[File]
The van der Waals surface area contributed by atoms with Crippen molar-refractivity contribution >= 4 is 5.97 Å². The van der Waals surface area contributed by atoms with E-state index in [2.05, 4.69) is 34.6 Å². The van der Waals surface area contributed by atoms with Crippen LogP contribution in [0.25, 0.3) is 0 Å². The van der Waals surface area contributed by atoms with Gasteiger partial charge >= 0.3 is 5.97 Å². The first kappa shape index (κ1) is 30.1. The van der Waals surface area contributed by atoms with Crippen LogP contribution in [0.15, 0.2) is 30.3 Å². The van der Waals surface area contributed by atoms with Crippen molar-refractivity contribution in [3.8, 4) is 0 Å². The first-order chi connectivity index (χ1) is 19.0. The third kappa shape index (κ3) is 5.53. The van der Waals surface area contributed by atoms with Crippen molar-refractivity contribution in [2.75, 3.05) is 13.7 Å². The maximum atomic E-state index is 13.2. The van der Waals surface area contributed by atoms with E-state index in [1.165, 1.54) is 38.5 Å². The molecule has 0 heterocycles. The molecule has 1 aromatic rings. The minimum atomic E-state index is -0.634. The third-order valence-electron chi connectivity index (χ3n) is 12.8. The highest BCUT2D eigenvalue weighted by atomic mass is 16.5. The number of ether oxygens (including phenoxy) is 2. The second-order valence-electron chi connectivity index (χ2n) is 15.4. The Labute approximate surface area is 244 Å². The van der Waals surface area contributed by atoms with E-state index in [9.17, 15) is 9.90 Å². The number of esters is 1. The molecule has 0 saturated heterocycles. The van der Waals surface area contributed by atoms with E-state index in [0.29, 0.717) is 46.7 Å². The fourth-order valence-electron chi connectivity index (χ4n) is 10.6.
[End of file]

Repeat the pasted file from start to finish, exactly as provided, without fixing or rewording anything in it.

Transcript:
The van der Waals surface area contributed by atoms with Crippen molar-refractivity contribution >= 4 is 5.97 Å². The van der Waals surface area contributed by atoms with E-state index in [2.05, 4.69) is 34.6 Å². The van der Waals surface area contributed by atoms with Crippen LogP contribution in [0.25, 0.3) is 0 Å². The van der Waals surface area contributed by atoms with Gasteiger partial charge >= 0.3 is 5.97 Å². The first kappa shape index (κ1) is 30.1. The van der Waals surface area contributed by atoms with Crippen LogP contribution in [0.15, 0.2) is 30.3 Å². The van der Waals surface area contributed by atoms with Crippen molar-refractivity contribution in [3.8, 4) is 0 Å². The first-order chi connectivity index (χ1) is 19.0. The third kappa shape index (κ3) is 5.53. The van der Waals surface area contributed by atoms with Crippen molar-refractivity contribution in [2.75, 3.05) is 13.7 Å². The maximum atomic E-state index is 13.2. The van der Waals surface area contributed by atoms with E-state index in [1.165, 1.54) is 38.5 Å². The molecule has 0 heterocycles. The molecule has 1 aromatic rings. The minimum atomic E-state index is -0.634. The third-order valence-electron chi connectivity index (χ3n) is 12.8. The highest BCUT2D eigenvalue weighted by atomic mass is 16.5. The number of ether oxygens (including phenoxy) is 2. The second-order valence-electron chi connectivity index (χ2n) is 15.4. The Labute approximate surface area is 244 Å². The van der Waals surface area contributed by atoms with E-state index in [9.17, 15) is 9.90 Å². The number of esters is 1. The molecule has 0 saturated heterocycles. The van der Waals surface area contributed by atoms with E-state index in [0.29, 0.717) is 46.7 Å². The fourth-order valence-electron chi connectivity index (χ4n) is 10.6.